Numerous Doctors Lined-Up to Sing Praises of Crestor for CBS News Report
There is an insightful article published in the July/August 2005 edition of the Columbia Journalism Review (CJR), Bitter Pill: How the press helps push prescription drugs, sometimes with deadly consequences, by Trudy Lieberman, a contributing editor to CJR.
In relevant part, this 2005 CJR article by Ms. Lieberman reveals the lengths to which a drug company might go to promote their prescription medicines. In one part of the article, Ms. Lieberman discloses that AstraZeneca's promotional efforts for Crestor (rosuvastatin) -- a cholesterol-lowering agent and member of the statin class of drugs -- had included an apparent attempt to influence an investigative report being prepared by CBS News correspondent Sharyl Attkisson.
The AstraZeneca conduct which is covered in this 2005 CJR article occurred when CBS News and Ms. Attkisson were preparing a story in the latter part of 2004 about Crestor. At that time, as some may recall, there were allegations by the consumer advocacy group Public Citizen and an FDA researcher named David Graham, and various others, about whether Crestor was an unsafe drug in comparison to other cholesterol medications in the statin-drug class -- namely Lipitor (atorvastatin), Zocor (simvastatin), Mevacor (lovastatin), Lescol and Lescol XL (fluvastatin), and Pravachol (pravastatin).
Some more background may be needed to put this conduct by AstraZeneca in context. During his November 2004 congressional testimony, the FDA's David Graham had identified Crestor as one of the five prescription drugs whose safety profile should be "looked at quite seriously." On another front, Public Citizen, the advocacy group, had petitioned the FDA to remove Crestor from the U.S. market on the grounds that Crestor had a unacceptable rate of causing rhabdomyolysis (severe muscle breakdown / toxicity) and kidney failure in some patients. Needless to say, AstraZeneca, the maker of Crestor, probably felt under some pressure given these developments. Perhaps to fight back, AstraZeneca launched a public relations campaign which included full-page ads in major newspapers, boasting that "the FDA has confidence in the safety and efficacy of Crestor". This aspect of the PR campaign backfired, however, as the FDA soon thereafter publicly chastised AstraZeneca for making such a claim -- for the simple reason that AstraZeneca's claim about FDA confidence in Crestor was false from the agency's perspective.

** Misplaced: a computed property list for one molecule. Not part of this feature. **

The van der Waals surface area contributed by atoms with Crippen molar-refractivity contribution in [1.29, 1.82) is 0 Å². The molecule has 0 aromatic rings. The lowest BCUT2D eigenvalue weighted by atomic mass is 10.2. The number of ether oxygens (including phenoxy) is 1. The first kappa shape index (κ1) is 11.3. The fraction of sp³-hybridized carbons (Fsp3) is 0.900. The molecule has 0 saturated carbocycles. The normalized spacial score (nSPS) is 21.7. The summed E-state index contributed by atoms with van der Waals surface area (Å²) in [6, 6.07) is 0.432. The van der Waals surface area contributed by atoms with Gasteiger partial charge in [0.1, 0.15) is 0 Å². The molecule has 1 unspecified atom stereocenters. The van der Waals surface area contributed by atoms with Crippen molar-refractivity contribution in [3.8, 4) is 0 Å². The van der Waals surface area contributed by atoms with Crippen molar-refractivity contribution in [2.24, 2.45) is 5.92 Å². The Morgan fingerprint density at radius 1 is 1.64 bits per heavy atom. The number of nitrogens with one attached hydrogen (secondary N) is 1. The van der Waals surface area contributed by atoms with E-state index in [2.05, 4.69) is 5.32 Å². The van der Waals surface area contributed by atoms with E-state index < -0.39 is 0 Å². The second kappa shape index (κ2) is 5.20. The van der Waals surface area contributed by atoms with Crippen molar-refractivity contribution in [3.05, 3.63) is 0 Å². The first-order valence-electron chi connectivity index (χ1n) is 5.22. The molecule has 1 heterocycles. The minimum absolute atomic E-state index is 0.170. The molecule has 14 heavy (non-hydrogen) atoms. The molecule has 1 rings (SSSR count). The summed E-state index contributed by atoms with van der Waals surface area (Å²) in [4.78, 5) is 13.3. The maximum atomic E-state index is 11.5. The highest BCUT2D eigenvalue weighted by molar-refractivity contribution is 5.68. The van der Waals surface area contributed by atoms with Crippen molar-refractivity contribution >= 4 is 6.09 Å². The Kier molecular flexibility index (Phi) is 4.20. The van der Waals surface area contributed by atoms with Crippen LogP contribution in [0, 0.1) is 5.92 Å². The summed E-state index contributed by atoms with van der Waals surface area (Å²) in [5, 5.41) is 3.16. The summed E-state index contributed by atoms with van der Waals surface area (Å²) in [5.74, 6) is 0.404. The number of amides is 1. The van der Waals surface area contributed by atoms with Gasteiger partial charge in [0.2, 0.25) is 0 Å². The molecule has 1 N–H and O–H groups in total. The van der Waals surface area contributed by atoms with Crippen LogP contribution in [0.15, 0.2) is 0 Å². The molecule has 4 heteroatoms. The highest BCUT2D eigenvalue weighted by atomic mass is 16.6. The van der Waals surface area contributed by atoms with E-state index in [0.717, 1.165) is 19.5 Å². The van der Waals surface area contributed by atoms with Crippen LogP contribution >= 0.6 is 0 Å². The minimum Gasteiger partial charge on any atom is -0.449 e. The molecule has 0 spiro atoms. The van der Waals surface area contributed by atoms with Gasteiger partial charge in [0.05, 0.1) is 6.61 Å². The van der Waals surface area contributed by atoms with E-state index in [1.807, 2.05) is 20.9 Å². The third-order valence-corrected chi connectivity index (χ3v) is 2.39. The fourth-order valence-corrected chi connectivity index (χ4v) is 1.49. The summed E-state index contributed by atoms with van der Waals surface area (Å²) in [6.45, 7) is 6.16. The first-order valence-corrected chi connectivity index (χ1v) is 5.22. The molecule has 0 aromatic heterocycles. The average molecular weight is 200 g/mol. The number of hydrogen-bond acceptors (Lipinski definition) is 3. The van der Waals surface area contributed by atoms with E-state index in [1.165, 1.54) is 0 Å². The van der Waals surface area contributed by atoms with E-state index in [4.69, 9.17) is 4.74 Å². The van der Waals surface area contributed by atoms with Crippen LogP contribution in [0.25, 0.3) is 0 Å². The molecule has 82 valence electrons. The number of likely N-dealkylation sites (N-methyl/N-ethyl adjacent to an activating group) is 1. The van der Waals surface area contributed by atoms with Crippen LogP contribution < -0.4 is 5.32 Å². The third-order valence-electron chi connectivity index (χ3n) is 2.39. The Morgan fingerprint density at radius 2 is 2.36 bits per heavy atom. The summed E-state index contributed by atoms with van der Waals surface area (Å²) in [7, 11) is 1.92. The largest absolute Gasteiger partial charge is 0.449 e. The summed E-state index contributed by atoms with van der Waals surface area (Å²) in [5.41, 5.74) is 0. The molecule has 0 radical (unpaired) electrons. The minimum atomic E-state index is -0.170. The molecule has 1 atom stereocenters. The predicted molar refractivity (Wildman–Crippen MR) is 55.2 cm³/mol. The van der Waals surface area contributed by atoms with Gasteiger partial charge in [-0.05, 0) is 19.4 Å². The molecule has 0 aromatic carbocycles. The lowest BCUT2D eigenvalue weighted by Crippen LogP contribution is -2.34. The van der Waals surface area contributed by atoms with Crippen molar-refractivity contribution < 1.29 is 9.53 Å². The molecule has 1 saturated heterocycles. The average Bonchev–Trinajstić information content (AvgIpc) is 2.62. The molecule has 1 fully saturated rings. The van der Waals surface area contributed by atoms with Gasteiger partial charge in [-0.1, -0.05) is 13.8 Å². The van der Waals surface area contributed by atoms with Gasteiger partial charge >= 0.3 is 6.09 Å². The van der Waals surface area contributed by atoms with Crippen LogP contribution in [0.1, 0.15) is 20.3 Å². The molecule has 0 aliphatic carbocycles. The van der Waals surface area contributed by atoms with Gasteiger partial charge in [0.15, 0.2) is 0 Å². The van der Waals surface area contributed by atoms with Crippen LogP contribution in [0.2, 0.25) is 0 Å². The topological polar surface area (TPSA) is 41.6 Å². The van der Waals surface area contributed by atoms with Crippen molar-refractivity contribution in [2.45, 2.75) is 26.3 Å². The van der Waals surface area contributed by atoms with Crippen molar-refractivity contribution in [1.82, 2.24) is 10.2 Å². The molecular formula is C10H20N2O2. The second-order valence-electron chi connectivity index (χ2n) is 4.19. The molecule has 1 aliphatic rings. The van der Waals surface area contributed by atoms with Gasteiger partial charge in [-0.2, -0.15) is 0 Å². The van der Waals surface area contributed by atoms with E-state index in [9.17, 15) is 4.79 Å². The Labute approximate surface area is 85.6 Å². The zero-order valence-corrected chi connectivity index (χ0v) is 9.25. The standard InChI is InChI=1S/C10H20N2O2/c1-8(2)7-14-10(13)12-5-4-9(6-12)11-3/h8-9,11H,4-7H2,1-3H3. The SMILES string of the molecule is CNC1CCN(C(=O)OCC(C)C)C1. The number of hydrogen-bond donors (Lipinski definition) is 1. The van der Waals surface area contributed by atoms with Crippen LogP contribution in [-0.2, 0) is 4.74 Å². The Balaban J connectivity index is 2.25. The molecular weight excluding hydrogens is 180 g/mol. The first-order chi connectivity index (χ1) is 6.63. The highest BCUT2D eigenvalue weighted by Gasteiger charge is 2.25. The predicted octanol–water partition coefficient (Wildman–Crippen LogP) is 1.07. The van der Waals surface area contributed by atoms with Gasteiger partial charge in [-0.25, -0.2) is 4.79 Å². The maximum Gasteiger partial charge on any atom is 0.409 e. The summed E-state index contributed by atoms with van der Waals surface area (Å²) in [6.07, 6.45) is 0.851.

We pick up, here, with the relevant part of Ms. Lieberman's article, Bitter Pill:
CBS's Attkisson thought Crestor's troubles added up to a good story. While AstraZeneca was weighing her request for an on-camera interview, Attkisson began to receive unsolicited offers for interviews from doctors with financial ties to AstraZeneca. In one e-mail, a doctor from Rush University Medical Center in Chicago told Attkisson he had conducted numerous studies on Crestor and urged her to take him up on his offer "to ensure ALL the information about this important class of medication gets out to the public, and not just a selective interpretation of data." A second doctor, a nephrologist from the Cleveland Clinic Foundation, wrote to Attkisson that the accusations made by Public Citizen about Crestor's safety were false, saying it was "imperative" that her story "be both factual and accurate." AstraZeneca sent Attkisson examples of other press stories quoting doctors making positive statements about Crestor. Attkisson told the company she didn't need help finding independent experts. At that point, she says, AstraZeneca got pushy. "We got lobbied so hard on this story by doctors, two outside p.r. firms, AstraZeneca, and one crisis-management firm," she says. "They worked me and pushed me and contacted the executive producer and the president of the news division. But my bosses were generally supportive." Her Crestor story, when it finally aired in mid-December 2004, featured an AstraZeneca vice president but none of the doctors who had e-mailed Attkisson.
To date, the FDA has not seen it necessary to remove Crestor from the U.S. market. In March 2005, the FDA did ask AstraZeneca to place stronger warning language on the package insert label for Crestor to inform doctors and patients that the use of Crestor may increase the risk of developing rhabdomyolysis.
(Posted by: Tom Lamb)